The Provo salient of the Sevier fold-thrust belt in central Utah has a prominent arcuate shape in map view with the thrust traces strongly convex toward the foreland. We use the Provo salient as an example for understanding the kinematics of the formation of salients. The kinematic information from the preserved mesoscopic and microscopic structures related with the Cretaceous Sevier orogeny are used to infer two superimposed phases of deformation that define the early and the late directions of transport for formation of the Provo salient. These new three-dimensional kinematic results, together with available data from the Sheeprock thrust sheet and along the Leamington transverse zone, are used to distinguish between five end-member models of salient formation; namely, "bow and arrow rule," "orocline," "divergent transport," "tear fault boundaries, and "lateral or oblique ramp boundaries." The tectonic transport directions from the long-axis orientations of the finite strain ellipsoids yield trends generally parallel to the overall W-E transport direction (080°-117°) in the middle of the Provo salient, in the Midas, East Tintic, and Tintic Valley thrust sheets, with e 1 /e 3 axial ratios of 1.19-1.36. The Charleston-Nebo thrust sheet, in the foreland portion of the Provo salient, shows consistent NE (026°-062°) transport directions and axial ratios ranging from 1.19 to 1.46. Along the Leamington transverse zone, the long-axes orientations from strain ellipsoids trend E to ESE (091°-122°), and strain axial ratios range from 1.13 to 1.50. Octahedral strain values (ε s ) are relatively greater in the hinterland thrust sheet (viz. Sheeprock thrust sheet; ε s = 0.12-0.83) than other thrust sheets (ε s = 0.13-0.43). Analysis of fracture populations of the late (open) fractures within the Provo salient demonstrates that the late tectonic transport directions trend almost parallel to the early W-E transport directions in the middle of the salient, indicating that they remained constant during successive phases of crustal shortening. However, analyses of fracture populations from two different periods of fractures (viz.fractures with slickenlines and late open fractures) based on cross-cutting relationships indicate that late stage transport directions changed temporally along the edges of the salient. Overall, the variations in directions of both the early and the late transport show a divergent pattern. These variations in transport direction in different parts of the Provo salient suggest the possibilities of either lateral or oblique ramp boundaries or divergent transport. Detailed three-dimensional kinematic study along the Leamington transverse zone shows that the original E-W transport direction is progressively changed by interaction with the oblique ramp, suggesting that a model of modification at lateral or oblique ramp boundaries best explains the structure and kinematics at the edges of the Provo salient. In contrast, three-dimensional strain in the Sheeprock thrust sheet shows stretching perpendicular to the transport direction in the back end of the sheet and stretching parallel to the transport direction at the front of the sheet, indicating the possibility of divergent transport. We suggest that the Sheeprock thrust sheet evolved by divergent transport in the hinterland portion of the salient without any interaction with lateral or oblique ramp structures during relatively strong convergence, while areas of the frontal thrust sheets (e.g., Charleston-Nebo thrust) experienced a different mode of salient formation with W-E transport being modified by lateral or oblique ramp boundaries during relatively weak convergence.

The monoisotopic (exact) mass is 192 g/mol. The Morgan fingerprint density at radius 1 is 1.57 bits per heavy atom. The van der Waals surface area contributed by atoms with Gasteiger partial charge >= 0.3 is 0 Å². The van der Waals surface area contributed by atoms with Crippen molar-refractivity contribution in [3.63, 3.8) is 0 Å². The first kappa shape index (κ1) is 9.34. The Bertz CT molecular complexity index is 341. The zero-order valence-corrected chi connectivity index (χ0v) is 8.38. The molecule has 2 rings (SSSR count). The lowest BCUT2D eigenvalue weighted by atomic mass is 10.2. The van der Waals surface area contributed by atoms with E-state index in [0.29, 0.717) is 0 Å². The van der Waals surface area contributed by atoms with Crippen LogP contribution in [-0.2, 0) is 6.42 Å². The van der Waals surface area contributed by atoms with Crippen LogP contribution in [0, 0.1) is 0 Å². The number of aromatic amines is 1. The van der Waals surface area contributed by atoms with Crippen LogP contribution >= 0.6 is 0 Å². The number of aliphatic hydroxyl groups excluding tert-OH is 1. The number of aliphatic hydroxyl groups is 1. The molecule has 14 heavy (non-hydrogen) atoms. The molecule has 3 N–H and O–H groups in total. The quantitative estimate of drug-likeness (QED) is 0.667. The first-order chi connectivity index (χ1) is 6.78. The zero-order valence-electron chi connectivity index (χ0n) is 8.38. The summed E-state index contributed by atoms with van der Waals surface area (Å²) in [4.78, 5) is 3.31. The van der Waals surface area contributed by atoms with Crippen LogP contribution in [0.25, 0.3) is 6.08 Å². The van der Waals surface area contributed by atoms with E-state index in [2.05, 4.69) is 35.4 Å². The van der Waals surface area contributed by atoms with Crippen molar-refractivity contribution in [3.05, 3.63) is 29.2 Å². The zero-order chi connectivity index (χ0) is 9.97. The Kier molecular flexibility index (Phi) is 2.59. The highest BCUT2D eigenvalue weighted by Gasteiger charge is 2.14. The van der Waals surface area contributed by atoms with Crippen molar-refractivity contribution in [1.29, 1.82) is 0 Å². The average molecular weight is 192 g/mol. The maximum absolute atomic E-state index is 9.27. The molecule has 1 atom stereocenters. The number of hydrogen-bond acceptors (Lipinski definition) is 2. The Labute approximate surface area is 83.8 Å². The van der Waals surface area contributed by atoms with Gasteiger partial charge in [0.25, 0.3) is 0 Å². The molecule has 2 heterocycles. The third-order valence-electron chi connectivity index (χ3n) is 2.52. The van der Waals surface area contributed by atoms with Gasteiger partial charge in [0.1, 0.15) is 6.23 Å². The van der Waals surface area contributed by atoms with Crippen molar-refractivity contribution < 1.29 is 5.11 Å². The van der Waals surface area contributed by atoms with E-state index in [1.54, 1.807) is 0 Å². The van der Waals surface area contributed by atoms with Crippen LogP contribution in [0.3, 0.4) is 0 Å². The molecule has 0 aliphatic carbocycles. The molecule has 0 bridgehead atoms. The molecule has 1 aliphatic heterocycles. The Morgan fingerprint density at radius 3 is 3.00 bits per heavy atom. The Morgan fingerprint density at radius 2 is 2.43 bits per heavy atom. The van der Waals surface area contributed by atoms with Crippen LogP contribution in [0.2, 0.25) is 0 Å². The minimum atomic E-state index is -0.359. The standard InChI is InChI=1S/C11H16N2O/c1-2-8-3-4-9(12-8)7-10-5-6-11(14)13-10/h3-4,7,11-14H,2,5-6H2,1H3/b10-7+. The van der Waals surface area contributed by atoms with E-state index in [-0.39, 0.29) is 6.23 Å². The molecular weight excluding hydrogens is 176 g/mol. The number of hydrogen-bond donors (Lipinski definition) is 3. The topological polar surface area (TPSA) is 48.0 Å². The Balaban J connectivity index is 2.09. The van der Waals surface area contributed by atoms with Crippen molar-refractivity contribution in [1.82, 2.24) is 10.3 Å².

|Number of pages||19|
|Journal||Special Paper of the Geological Society of America|
|Publication status||Published - 2004 Jan 1|
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